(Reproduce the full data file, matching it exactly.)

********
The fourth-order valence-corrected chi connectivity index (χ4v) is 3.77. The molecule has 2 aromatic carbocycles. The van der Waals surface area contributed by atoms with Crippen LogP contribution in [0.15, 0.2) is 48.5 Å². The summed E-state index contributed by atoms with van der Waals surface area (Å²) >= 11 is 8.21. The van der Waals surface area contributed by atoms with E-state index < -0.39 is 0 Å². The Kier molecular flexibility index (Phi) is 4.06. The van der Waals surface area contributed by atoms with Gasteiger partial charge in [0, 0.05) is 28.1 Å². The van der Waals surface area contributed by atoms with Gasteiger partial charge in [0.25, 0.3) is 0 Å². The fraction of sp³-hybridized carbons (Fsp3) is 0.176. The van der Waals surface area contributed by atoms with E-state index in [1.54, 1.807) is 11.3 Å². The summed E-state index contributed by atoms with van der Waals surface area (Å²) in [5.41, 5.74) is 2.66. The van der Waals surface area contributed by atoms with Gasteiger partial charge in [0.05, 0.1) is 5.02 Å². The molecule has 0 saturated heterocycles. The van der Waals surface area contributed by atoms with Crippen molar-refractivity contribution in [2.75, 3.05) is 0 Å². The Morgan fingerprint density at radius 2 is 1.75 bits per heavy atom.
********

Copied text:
The fourth-order valence-corrected chi connectivity index (χ4v) is 3.77. The molecule has 2 aromatic carbocycles. The van der Waals surface area contributed by atoms with Crippen LogP contribution in [0.15, 0.2) is 48.5 Å². The summed E-state index contributed by atoms with van der Waals surface area (Å²) >= 11 is 8.21. The van der Waals surface area contributed by atoms with E-state index < -0.39 is 0 Å². The Kier molecular flexibility index (Phi) is 4.06. The van der Waals surface area contributed by atoms with Gasteiger partial charge in [0, 0.05) is 28.1 Å². The van der Waals surface area contributed by atoms with Gasteiger partial charge in [0.25, 0.3) is 0 Å². The fraction of sp³-hybridized carbons (Fsp3) is 0.176. The van der Waals surface area contributed by atoms with E-state index in [1.54, 1.807) is 11.3 Å². The summed E-state index contributed by atoms with van der Waals surface area (Å²) in [5.41, 5.74) is 2.66. The van der Waals surface area contributed by atoms with Gasteiger partial charge in [0.05, 0.1) is 5.02 Å². The molecule has 0 saturated heterocycles. The van der Waals surface area contributed by atoms with Crippen molar-refractivity contribution in [2.75, 3.05) is 0 Å². The Morgan fingerprint density at radius 2 is 1.75 bits per heavy atom.